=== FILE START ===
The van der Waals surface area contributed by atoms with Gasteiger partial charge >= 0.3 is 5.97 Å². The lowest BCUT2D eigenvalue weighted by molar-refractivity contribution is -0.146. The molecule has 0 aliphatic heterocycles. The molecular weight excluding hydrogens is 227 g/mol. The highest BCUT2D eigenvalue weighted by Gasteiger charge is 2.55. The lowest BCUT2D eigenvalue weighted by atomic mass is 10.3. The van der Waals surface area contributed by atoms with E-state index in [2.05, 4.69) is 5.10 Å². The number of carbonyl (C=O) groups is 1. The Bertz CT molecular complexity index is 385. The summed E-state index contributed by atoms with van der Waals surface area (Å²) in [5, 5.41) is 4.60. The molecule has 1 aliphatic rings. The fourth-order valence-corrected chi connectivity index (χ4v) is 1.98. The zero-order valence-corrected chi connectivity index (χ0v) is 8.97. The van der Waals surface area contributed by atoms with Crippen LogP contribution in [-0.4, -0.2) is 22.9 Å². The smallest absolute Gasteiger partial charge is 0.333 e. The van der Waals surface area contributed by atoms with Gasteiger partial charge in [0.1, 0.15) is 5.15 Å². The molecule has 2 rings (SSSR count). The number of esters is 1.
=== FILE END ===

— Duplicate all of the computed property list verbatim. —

The van der Waals surface area contributed by atoms with Gasteiger partial charge >= 0.3 is 5.97 Å². The lowest BCUT2D eigenvalue weighted by molar-refractivity contribution is -0.146. The molecule has 0 aliphatic heterocycles. The molecular weight excluding hydrogens is 227 g/mol. The highest BCUT2D eigenvalue weighted by Gasteiger charge is 2.55. The lowest BCUT2D eigenvalue weighted by atomic mass is 10.3. The van der Waals surface area contributed by atoms with E-state index in [2.05, 4.69) is 5.10 Å². The number of carbonyl (C=O) groups is 1. The Bertz CT molecular complexity index is 385. The summed E-state index contributed by atoms with van der Waals surface area (Å²) in [5, 5.41) is 4.60. The molecule has 1 aliphatic rings. The fourth-order valence-corrected chi connectivity index (χ4v) is 1.98. The zero-order valence-corrected chi connectivity index (χ0v) is 8.97. The van der Waals surface area contributed by atoms with Crippen LogP contribution in [-0.4, -0.2) is 22.9 Å². The smallest absolute Gasteiger partial charge is 0.333 e. The van der Waals surface area contributed by atoms with Gasteiger partial charge in [0.1, 0.15) is 5.15 Å². The molecule has 2 rings (SSSR count). The number of esters is 1.